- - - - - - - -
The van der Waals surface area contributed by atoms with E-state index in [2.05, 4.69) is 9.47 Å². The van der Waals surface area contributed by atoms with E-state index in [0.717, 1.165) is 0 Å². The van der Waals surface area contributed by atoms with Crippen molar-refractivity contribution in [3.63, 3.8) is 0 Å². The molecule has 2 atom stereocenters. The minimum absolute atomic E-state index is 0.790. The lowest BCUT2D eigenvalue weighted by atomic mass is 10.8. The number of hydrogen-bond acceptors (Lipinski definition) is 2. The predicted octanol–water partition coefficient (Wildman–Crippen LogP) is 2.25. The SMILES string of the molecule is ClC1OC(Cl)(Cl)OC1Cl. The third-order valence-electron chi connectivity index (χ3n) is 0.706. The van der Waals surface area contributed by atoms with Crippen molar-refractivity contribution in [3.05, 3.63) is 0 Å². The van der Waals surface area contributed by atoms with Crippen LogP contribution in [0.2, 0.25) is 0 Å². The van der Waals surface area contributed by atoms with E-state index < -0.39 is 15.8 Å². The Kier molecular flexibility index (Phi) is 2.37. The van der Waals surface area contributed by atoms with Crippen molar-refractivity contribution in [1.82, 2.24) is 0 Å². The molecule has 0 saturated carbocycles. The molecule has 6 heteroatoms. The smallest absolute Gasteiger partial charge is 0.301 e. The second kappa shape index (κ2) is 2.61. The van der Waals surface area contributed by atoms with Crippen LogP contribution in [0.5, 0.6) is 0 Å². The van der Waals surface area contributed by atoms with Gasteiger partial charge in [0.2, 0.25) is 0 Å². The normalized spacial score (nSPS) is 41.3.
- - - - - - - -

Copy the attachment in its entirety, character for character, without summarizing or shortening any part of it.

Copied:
The van der Waals surface area contributed by atoms with E-state index in [2.05, 4.69) is 9.47 Å². The van der Waals surface area contributed by atoms with E-state index in [0.717, 1.165) is 0 Å². The van der Waals surface area contributed by atoms with Crippen molar-refractivity contribution in [3.63, 3.8) is 0 Å². The molecule has 2 atom stereocenters. The minimum absolute atomic E-state index is 0.790. The lowest BCUT2D eigenvalue weighted by atomic mass is 10.8. The number of hydrogen-bond acceptors (Lipinski definition) is 2. The predicted octanol–water partition coefficient (Wildman–Crippen LogP) is 2.25. The SMILES string of the molecule is ClC1OC(Cl)(Cl)OC1Cl. The third-order valence-electron chi connectivity index (χ3n) is 0.706. The van der Waals surface area contributed by atoms with Crippen molar-refractivity contribution in [3.05, 3.63) is 0 Å². The van der Waals surface area contributed by atoms with Crippen LogP contribution in [0.2, 0.25) is 0 Å². The van der Waals surface area contributed by atoms with E-state index < -0.39 is 15.8 Å². The Kier molecular flexibility index (Phi) is 2.37. The van der Waals surface area contributed by atoms with Crippen molar-refractivity contribution in [1.82, 2.24) is 0 Å². The molecule has 0 saturated carbocycles. The molecule has 6 heteroatoms. The smallest absolute Gasteiger partial charge is 0.301 e. The second kappa shape index (κ2) is 2.61. The van der Waals surface area contributed by atoms with Crippen LogP contribution in [0.5, 0.6) is 0 Å². The van der Waals surface area contributed by atoms with Gasteiger partial charge in [0.2, 0.25) is 0 Å². The normalized spacial score (nSPS) is 41.3.